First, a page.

On the first of May, Flying Fish had guests descend upon Fourways for their #FlavourChilas Backyard Festival! Before ever reaching the main entrance, the sounds from the stage traveled to the outside area. Based on what we could hear from the front entrance, we knew that the function would be a good one.
Upon entering, guests were treated with a brilliant ceiling fastened photography backdrop. Flying Fish didn't waste time in getting their beverages into the hands of their guests, as there were wheelbarrows waiting at the entrance with cold ones. Around the mainstage, folding chairs, bean bags, and blankets featured around the grass for people to cool off during the shows. It truly reflected the essence of a backyard hangout. If I had to compare it to anything, I'd imagine the scenes from movies made in the early 2000s where American high school/university students are seated in the "quad."
Related to food and drinks, there was a perfect selection of foods to choose from. Often people resent cardless systems, however as the years go on, one should just come to anticipate them from events. The food vendors had filling options, of course, I didn't try everything, but I didn't see anything weird looking. As for the selection of drinks, patrons were slightly less impressed in this regard. Granted, one should anticipate that Flying Fish would prioritize their own beverages above any other alcoholic drink. However, only providing guests with alternatives like water, Coca-Cola, and Fanta Orange wasn't the movement. Guests may have been asking for too much, because in all honesty what else would one want to imagine on sale at such a function.
The actual entertainment, however, bore nothing to complain about. Jumping into an active crowd to perform may be the trend among performers this year because since Afropunk it is a stage trick I've noticed frequently. Granted, it's questionable whether we'll ever see such a move from events that don't bear a hint of intimacy, or where the crowd is likely to get rowdy with a quickness. At Flying Fish, the crowd was not only calm, but it was also intimate. When Muzi jumped into the crowd, even though he did explain that he was spent, then proceeded to perform a stellar rendition of "Zenzile," fun was had. Muzi is a class act, one with a strong fan base, stellar collaborations, and mad stage presence. For instance, if you missed Una Rams' set, the duo thankfully has a collaboration titled "Chocolate Dreams." Their on-stage chemistry is so potent that it feels natural for the two of them to be on stage together, instead of it coming across as if Muzi simply called a friend to help him do a song.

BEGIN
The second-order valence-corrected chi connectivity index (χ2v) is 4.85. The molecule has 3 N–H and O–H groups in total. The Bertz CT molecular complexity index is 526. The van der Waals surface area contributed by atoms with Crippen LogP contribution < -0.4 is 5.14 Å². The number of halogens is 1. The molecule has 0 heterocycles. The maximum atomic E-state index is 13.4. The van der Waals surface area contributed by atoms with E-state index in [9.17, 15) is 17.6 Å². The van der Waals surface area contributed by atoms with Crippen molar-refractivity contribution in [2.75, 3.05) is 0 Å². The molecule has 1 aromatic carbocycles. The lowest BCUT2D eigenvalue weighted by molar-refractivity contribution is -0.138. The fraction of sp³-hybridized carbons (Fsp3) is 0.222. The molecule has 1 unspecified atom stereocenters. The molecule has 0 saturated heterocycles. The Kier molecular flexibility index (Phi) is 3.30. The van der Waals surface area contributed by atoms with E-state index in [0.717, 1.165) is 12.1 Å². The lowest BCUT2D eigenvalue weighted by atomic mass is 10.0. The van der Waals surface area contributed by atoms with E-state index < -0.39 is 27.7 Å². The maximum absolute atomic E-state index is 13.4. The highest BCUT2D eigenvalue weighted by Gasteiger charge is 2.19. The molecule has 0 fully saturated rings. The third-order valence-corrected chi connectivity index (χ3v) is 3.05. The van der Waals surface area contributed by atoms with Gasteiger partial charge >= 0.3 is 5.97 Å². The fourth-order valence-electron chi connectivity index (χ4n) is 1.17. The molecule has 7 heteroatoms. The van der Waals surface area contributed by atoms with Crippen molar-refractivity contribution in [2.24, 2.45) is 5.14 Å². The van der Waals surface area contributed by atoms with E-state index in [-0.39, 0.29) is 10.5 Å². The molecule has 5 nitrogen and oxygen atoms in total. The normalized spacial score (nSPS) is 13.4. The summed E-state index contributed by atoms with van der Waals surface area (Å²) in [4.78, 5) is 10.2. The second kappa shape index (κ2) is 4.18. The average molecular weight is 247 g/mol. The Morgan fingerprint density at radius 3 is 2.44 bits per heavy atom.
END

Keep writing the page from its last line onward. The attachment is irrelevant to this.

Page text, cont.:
Another beloved in music took the stage, and the treat was that it had been a while since crowds in Johannesburg had seen her perform. Not to keep you in suspense it was Shekinah who took the stage next and performed some of her hit songs. While she isn't the type of performer to dance and be highly hyped on stage, especially given that her set didn't support that type of style, Shekinah's performance made the crowd feel good. Now, Shekinah is no "opening act," in that she has achieved enough success to be considered a headliner, she did perform before Masego and get the crowd happy enough to be in good spirits by the time he hit the stage.
Masego is a class act, to say the least. He comes onto the stage with swagger beyond his years and this cool yet playful personality that I've only ever seen mastered among West African and American acts. Masego opened his set with his saxophone, and for those of you who have never held the instrument, understand that it takes arm strength to so much as hoist it while in motion. In addition, his ability to play and sing his songs is indicative of great vocal and respiratory strength.
The crowd felt nothing but love for Masego and his band. The "Tadow" singer has a way of speaking directly into the crowd and making event goers feel as if they're having a one on one moment with him. Getting crowd buy-in for his set is part of what amplifies the moment. For instance, in one part of his set, Masego made a song on the fly. Having the crowd form the chorus by singing back to him every time he took a sip of water from his water bottle. In another moment, he made a song and titled it "YEBO" on stage. Between his crowd interaction, the crispness of his vocal performance, and the vibe he brought to the Flying Fish #FlavourChillas Backyard Festival, South Africa's May 1st public holiday was a day well spent.